Though this movie didn’t win any awards (but it does have Harrison Ford in it!), it made me think that perhaps I’ve been seeing this aging thing all wrong. Perhaps, investing a paycheck into a new bottle of wrinkle cream shouldn’t be my top priority.

Here are two reasons why:

1 – Looking younger isn’t all it’s cracked up to be. 

In the movie, Adaline grabs the attention of men in their twenties, likely because she looks like she’s also in her twenties. You feel sorry for her character because she has a wealth of life experience that makes it difficult for her to relate to these men who are seventy years younger.

Now, granted, as a married mom, I’m not too worried about getting hit on, yet alone the age of the men doing it (because it hasn’t happened to me in a decade). But, it does make me think that there’s something beneficial to looking our age that we overlook. What if looking our age gives us our appropriate place in society?

Could it just be another myth of our culture that says our value dissipates as we get (and look) older?

Wouldn’t it be great to start a revolution where the wisdom and value of life experience that older women have is appropriately treasured? The Bible talks about older women training the younger ones, not of them going into hiding because they no longer look fresh-faced and youthful.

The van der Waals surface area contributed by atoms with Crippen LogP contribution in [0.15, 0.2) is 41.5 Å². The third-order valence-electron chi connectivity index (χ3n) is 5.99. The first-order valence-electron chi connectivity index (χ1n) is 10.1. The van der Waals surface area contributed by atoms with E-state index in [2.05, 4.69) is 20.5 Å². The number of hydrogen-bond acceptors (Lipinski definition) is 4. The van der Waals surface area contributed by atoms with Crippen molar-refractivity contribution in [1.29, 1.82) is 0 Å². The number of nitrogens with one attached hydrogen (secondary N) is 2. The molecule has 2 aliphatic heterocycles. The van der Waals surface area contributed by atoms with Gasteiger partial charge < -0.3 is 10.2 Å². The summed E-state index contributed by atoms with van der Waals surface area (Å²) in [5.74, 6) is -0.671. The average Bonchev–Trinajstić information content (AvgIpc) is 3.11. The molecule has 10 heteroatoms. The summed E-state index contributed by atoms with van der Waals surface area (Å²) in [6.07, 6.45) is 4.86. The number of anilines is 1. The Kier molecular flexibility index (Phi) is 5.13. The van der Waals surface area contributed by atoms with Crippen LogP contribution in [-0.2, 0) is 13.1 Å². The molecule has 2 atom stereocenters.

2 – We can’t actually change the fact that we are aging. No matter what our skin looks like.

Sometimes I tire of all the pretending. I’m supposed to wear Spanx to disguise my muffin top, heels to act like my weight is appropriate for my height, and then, on top of all that, wear creams all day and night to conceal that each morning doesn’t add another day to my age? It all seems a little silly, doesn’t it?

What if it were okay to look a little older? What if we stopped buying the marketer’s lies that aging is ugly, and instead rebelled and let our maturity show?

Now don’t misunderstand me, if you love you some face cream–I don’t think God’s mad at you for trying to eliminate your laugh lines! If you’re making the big bucks selling Nerium, you go girl! I’m not saying that you shouldn’t care for your skin.

Rather, if you are weary of the pressure to look like a photo-shopped twenty-something, then re-read these two points. Rest in the fact that your value doesn’t depend on your skin being wrinkle-free.

Instead, remember that Jesus’ love for you is ageless.

And that’s enough.

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  1. Lorna